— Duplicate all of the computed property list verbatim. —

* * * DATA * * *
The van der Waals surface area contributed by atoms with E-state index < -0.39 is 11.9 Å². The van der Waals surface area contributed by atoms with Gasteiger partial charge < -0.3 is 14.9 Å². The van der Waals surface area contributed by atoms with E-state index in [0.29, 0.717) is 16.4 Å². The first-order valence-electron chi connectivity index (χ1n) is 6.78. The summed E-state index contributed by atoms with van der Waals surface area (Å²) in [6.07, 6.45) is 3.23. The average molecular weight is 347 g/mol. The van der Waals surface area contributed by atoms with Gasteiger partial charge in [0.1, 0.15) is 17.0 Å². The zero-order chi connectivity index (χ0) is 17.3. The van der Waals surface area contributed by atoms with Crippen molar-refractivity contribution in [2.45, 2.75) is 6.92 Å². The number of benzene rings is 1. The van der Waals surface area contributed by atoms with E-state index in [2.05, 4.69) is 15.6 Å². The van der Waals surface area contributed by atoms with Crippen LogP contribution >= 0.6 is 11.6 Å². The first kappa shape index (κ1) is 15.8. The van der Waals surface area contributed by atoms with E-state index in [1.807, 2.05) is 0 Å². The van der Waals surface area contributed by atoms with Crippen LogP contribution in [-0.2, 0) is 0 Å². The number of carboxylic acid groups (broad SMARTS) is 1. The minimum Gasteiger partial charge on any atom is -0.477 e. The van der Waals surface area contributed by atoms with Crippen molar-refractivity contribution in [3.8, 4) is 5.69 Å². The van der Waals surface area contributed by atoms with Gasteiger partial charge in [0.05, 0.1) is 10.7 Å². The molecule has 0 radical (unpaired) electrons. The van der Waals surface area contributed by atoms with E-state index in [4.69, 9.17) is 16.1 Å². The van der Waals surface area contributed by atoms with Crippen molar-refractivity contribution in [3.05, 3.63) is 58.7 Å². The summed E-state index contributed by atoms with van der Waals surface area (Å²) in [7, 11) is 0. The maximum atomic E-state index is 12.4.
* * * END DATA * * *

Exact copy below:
The van der Waals surface area contributed by atoms with E-state index < -0.39 is 11.9 Å². The van der Waals surface area contributed by atoms with Gasteiger partial charge < -0.3 is 14.9 Å². The van der Waals surface area contributed by atoms with E-state index in [0.29, 0.717) is 16.4 Å². The first-order valence-electron chi connectivity index (χ1n) is 6.78. The summed E-state index contributed by atoms with van der Waals surface area (Å²) in [6.07, 6.45) is 3.23. The average molecular weight is 347 g/mol. The van der Waals surface area contributed by atoms with Gasteiger partial charge in [0.1, 0.15) is 17.0 Å². The zero-order chi connectivity index (χ0) is 17.3. The van der Waals surface area contributed by atoms with Crippen molar-refractivity contribution in [2.45, 2.75) is 6.92 Å². The number of benzene rings is 1. The van der Waals surface area contributed by atoms with E-state index in [2.05, 4.69) is 15.6 Å². The van der Waals surface area contributed by atoms with Crippen LogP contribution >= 0.6 is 11.6 Å². The first kappa shape index (κ1) is 15.8. The van der Waals surface area contributed by atoms with E-state index in [1.807, 2.05) is 0 Å². The van der Waals surface area contributed by atoms with Crippen LogP contribution in [-0.2, 0) is 0 Å². The number of carboxylic acid groups (broad SMARTS) is 1. The minimum Gasteiger partial charge on any atom is -0.477 e. The van der Waals surface area contributed by atoms with Crippen molar-refractivity contribution in [3.8, 4) is 5.69 Å². The van der Waals surface area contributed by atoms with Gasteiger partial charge in [0.05, 0.1) is 10.7 Å². The molecule has 0 radical (unpaired) electrons. The van der Waals surface area contributed by atoms with E-state index in [4.69, 9.17) is 16.1 Å². The van der Waals surface area contributed by atoms with Crippen molar-refractivity contribution in [3.05, 3.63) is 58.7 Å². The summed E-state index contributed by atoms with van der Waals surface area (Å²) in [7, 11) is 0. The maximum atomic E-state index is 12.4.